I really enjoy reading your blog and I think it is such a valuable resource, encouragement and reality check for other parents and parents in waiting. I am so thankful for your honesty and willingness to be vulnerable. Your work as a parent as you know is valuable, the hard part is definitely valuing yourself and seeing who you are as more than what you do on a day to day basis. A struggle for many of us and especially for parents staying at home with their children! I don't have any words of wisdom for you. Just a big hug from someone who has been touched by your willingness to put yourself out there and be real by courageously sharing your life and who you are.

    On a side note, I was thinking of you the other day after having read your blog. My thoughts were that you are someone I would like to know, you interest me, you sound like someone I would connect with and very much enjoy. Maybe someday that will happen, but even if not, just know that to me, you are definitely interesting, you touch my life through your writing and even though you are feeling weary right now, I see your strength. You are a strong, competent woman who excels at being a mother and at being a woman with a heart that seeks after God.

    Blessings on your day!

  8. As a single woman I set an age for myself by which to decide whether or not I would have children, especially if I was still single. When that age came around I eventually decided NOT to pursue A.I. or adoption because I didn't think I would survive parenting, especially all alone.

    Also, around the same time, my mom (who was a stay-at-home mom and thrived at it) said to me, "Joanne, you're one of those people that will need to work outside the home if you have children." At first I felt badly about that. Then I realized that it was an accurate reflection of what I myself believed, and that it was likely true about my personality/character.

    Maybe you will ultimately work very part-time again in the near or more distant future. Maybe you will find the parts inside yourself that can thrive with what you're doing now and the way you're doing it. Maybe you will make modifications with other parts of your 'lifestyle' to make it more meaningful (in a grown-up way) to you.

    Either way, the main benefit of feminism is that we have choice (though it's sometimes agonizing). Sometimes, though, we feel like we have to be good at everything in order to keep our options open. Craziness!! Be an expert at what you're doing now, and make sure you have outlets for adult conversation about values, meaning, theology, philosophy, literature, fun stuff, or whatever you're interested in.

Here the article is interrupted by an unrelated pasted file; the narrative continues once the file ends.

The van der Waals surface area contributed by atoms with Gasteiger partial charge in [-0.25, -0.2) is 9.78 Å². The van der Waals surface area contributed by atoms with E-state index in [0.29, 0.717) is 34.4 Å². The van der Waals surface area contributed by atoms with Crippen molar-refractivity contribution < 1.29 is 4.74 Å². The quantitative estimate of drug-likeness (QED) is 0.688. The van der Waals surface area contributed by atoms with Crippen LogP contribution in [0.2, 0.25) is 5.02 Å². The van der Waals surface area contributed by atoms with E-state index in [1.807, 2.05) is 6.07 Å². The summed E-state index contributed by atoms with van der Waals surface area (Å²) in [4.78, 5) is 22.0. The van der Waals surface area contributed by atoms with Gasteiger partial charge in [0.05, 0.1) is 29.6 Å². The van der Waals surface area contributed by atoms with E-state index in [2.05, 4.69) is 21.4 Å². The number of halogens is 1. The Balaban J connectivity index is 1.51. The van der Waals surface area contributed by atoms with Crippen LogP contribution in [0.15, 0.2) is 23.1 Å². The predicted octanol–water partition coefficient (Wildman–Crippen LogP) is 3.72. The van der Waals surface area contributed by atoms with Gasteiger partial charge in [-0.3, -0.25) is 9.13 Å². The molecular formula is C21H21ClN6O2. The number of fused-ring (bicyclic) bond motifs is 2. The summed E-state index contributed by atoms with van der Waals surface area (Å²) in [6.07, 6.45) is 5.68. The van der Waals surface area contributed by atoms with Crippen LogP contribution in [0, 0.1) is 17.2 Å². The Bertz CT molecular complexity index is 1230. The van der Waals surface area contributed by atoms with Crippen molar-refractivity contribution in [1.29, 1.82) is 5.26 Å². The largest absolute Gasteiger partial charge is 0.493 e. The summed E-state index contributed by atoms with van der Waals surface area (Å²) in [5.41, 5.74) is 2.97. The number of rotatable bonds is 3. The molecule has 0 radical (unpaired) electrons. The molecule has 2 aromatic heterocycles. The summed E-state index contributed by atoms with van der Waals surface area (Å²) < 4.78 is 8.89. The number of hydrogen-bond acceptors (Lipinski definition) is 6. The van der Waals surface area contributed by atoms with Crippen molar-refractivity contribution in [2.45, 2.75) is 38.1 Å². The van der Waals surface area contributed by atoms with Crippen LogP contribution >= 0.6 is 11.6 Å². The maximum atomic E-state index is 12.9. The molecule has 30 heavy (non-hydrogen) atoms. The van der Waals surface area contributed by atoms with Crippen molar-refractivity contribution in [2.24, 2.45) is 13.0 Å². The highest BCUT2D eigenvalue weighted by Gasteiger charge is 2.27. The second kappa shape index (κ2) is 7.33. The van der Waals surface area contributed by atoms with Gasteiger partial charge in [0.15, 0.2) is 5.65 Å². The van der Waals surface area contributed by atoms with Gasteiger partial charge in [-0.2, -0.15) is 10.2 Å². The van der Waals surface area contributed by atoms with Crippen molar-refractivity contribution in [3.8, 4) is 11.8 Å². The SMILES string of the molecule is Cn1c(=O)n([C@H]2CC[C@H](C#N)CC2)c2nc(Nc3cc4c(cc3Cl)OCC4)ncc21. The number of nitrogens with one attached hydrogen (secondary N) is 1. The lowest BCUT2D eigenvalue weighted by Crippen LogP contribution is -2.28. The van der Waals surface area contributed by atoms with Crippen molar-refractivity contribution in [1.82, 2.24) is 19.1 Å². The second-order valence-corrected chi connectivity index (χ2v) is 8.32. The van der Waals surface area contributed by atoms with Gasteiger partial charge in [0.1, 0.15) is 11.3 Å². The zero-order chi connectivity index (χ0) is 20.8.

I find you endlessly fascinating, and I've known you for 33 years in a-LOT of different contexts!

  9. There are so many things in this post I can relate to. I actually ended up in tears talking about this very issue to a group of people from my church. Embarassing yes, but necessary. I struggled for a long time with being a SAHM and not contributing (financially) to the family. My husband is incredibly supportive of me and we made this decision together but I couldn't help feeling judged by many around me. Especially when people would constantly ask me "what are you going to do when the kids are in school?" and tell me that I "had so much potential" but basically I was "wasting" it by being a SAHM. I was hard on myself wondering why I didn't have more interesting things to talk about, how did I become so single-focussed in my thought. But then one day as I was having a sobfest with God, He said "This. This is what I called you to do. This is where I want you to be right now. It's ok, in fact it's great that is where your focus is". That was huge for me and I slowly started to feel better about myself and started to love being a SAHM mom again (not saying that you don't, but at that point in my life, I didn't). I know I've never commented before and I'm sorry that my first one is so long but I wanted to let you know you're not alone. It's normal to feel this way. I wish I could give you some advice about how to pull yourself out of your funk but I can't. Know that I'm praying for you and I truly do enjoy reading your blog.

  10. Ruth,

    I am in this weird season right now of feeling the opposite! I have been a stay at home mom (with a few part-time from home jobs)for the last 10 years. I have struggled off and on over the years with many of the things you wrote about (and I think you're perfectly normal!). 3 weeks ago I went back to work full-time. This arrangement is just for a short season, but in some ways I miss being home SO much and in other ways I feel a bit "out of it" having been out of the professional world for so long. I don't even have appropriate clothes to wear!!! These past few weeks have been this strange phenomenon of rediscovering where I really fit and what is really most important to me. While my job is good right now, I can't wait to be back home!